“Regionally, job gains remain relatively widespread, with all but Manitoba posting growth from a year ago in June,” Bank of Montreal senior economist Robert Kavcic wrote in the bank’s latest Labour Market Report Card.
“And the spread between provincial jobless rates remains historically tight, suggesting more uniform conditions than we’ve been used to.”
The country added a very solid 132,000 jobs in the second quarter of this year, the strongest performance since 2010, when the economy was bouncing back from the financial crisis.
Watch: How Canada’s high house prices are impacting jobs. Story continues below.
It means that where you search for work might not matter as much today as it did a few years ago.
Even on the Prairies, where the oil slump continues to take a toll, some places are hiring. Regina, for instance, ranks as the fourth best place to look for work, having expanded jobs by 1.9 per cent over the past year.
Things aren’t quite as healthy in Calgary and Edmonton, where the jobless rate sits at 7 per cent and where job growth has largely stalled.
So despite the convergence, the fact remains that some job markets are still stronger than others. And some experts are saying this job boom won’t last: The country has created more jobs over the past few years than is justified by economic growth, so they’re predicting a pullback ahead.
Here are the country’s 10 strongest cities for jobs, according to BMO’s Labour Market Report Card for the second quarter of 2019.
Incidentally, Canada’s largest cities sat in the middle of the pack, except for Vancouver, which made the top 10, and Edmonton and Ottawa, which are near the bottom, ranking 24th and 27th, respectively, out of 33 cities.
10. Winnipeg, Man.
Last year’s rank: 26
Jobless rate: 5.2%
Change in jobs in the past year: up 2.5%
Winnipeg’s industrial sector is doing very well these days, as are its tech and digital media sectors. Food ordering app Skip the Dishes is reportedly hiring at a pace of 175 people a month. The city’s impressively low cost of living is a bonus, too, though the winters are not.
9. Kingston, Ont.
Last year’s rank: 28
Jobless rate: 4.6%
Change in jobs in the past year: up 3.7%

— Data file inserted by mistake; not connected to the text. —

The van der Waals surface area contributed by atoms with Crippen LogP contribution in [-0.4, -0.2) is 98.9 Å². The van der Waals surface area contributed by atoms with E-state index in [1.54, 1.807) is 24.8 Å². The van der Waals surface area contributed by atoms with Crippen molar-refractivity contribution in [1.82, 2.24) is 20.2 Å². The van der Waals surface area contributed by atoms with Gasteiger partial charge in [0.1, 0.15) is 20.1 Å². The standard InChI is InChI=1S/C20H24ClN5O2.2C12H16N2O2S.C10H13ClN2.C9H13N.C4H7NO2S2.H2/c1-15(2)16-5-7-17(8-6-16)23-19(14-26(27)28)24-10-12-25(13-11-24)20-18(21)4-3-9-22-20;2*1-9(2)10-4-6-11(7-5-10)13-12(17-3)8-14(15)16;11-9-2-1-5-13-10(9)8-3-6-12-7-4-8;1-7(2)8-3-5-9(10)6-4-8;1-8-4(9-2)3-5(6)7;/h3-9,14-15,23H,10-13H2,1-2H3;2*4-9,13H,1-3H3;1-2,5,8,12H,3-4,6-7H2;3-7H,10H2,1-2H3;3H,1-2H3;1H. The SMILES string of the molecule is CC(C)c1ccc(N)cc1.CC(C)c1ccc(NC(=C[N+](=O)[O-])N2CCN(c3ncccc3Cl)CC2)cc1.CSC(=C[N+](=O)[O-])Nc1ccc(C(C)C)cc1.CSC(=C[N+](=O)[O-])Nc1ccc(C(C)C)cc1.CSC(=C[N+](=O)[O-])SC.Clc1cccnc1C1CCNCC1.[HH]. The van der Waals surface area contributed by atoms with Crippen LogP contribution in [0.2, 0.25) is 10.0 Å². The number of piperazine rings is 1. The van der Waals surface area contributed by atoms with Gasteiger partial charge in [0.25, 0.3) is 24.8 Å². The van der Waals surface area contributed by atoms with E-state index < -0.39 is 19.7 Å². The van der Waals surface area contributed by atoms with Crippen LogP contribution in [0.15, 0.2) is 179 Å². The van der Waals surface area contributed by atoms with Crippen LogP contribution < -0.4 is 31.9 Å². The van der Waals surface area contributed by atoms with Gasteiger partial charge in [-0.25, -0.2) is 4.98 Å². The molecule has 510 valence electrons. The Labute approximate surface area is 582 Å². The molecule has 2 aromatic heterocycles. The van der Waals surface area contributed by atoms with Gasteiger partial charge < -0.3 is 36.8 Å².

Kingston, you might say, has three employers: The prison, the military college and the university. But while half the city is employed in the public sector, there are private sector jobs as well, particularly in warehousing. Beware, though: Kingston is experiencing a housing shortage.
8. Halifax, N.S.
Last year’s rank: 6
Jobless rate: 5.2%
Change in jobs in the past year: up 4%
The largest city in Atlantic Canada has a burgeoning innovation economy. Yes, you just read “innovation” and “Atlantic Canada” in the same sentence. Increased immigration in the region has led to higher business confidence, and startups in the region are hiring like crazy. Young people are returning to the city, to take advantage of the available jobs and a lower cost of living than you can find in Canada’s larger metro areas.
7. Kelowna, B.C.
Last year’s rank: 11
Jobless rate: 4.4%
Change in jobs in the past year: up 2.6%
This city in the B.C. interior has an economy that’s heavy on agriculture and tourism, but it’s also well diversified for a city its size, with growing high tech and film industries and even an aerospace industry that’s hiring right now.
6. Vancouver, B.C.
Last year’s rank: 14
Jobless rate: 4%
Change in jobs in the past year: up 5.9%
British Columbia has been a job-creation powerhouse in recent years, and in Vancouver, high-tech and entertainment industry jobs are in particular demand. The outlook for retail jobs may not be so good, though, as the city is experiencing a slump in retail sales, which some experts are blaming on the high cost of housing.
5. Guelph, Ont.
Previous rank: 23
Jobless rate: 5.4%
Change in jobs in the past year: up 9.6%
Not all cities in southern Ontario have strong job markets right now (Peterborough and St. Catharines are relatively weak) but this city about 100 km west of Toronto is experiencing an economic boom, and it seems fairly widespread. The Conference Board of Canada says there is work to be found in transportation, warehousing, education, retail, trade, finance, insurance and real estate.
4. Regina, Sask.
Previous rank: 20
Jobless rate: 4.5%
Change in jobs in the past year: up 3.3%
Saskatchewan is still struggling with a downturn in commodity and energy prices, but its job market is showing signs of a comeback, with the province’s jobless rate hitting its lowest point in four years this spring. The rebound seems particularly strong in Regina, where the jobless rate dropped from 6.4 per cent to 4.5 per cent in a year.
3. Quebec City
Previous rank: 4
Jobless rate: 2.4%
Change in jobs in the past year: up 2.9%
Not surprisingly, Quebec City’s largest employer is the provincial government, but the city has a surprisingly diversified economy, with manufacturing, tech and defence industries particularly well represented. At 2.4 per cent, Quebec City has the lowest unemployment rate of any metro area in the country.
2. Kitchener-Waterloo-Cambridge, Ont.
Previous rank: 24
Jobless rate: 4.8%
Change in jobs in the past year: 6.6%
K-W is a high tech powerhouse, but lately its job situation has been helped by all the other industries in the area. According to ManpowerGroup, there are jobs in transportation, utilities, manufacturing, finance and insurance.
1. Brantford, Ont.
Previous rank: 29
Jobless rate: 4.7%
Change in jobs in the past year: up 17%
With its empty streets and boarded-up storefronts, Brantford wasn’t exactly the picture of economic health over the past decade, but the city’s manufacturing base is experiencing a renaissance. There are literally not enough people in the area to fill the available jobs, and employers are getting desperate. If you have factory floor experience, Brantford may be the place for you these days.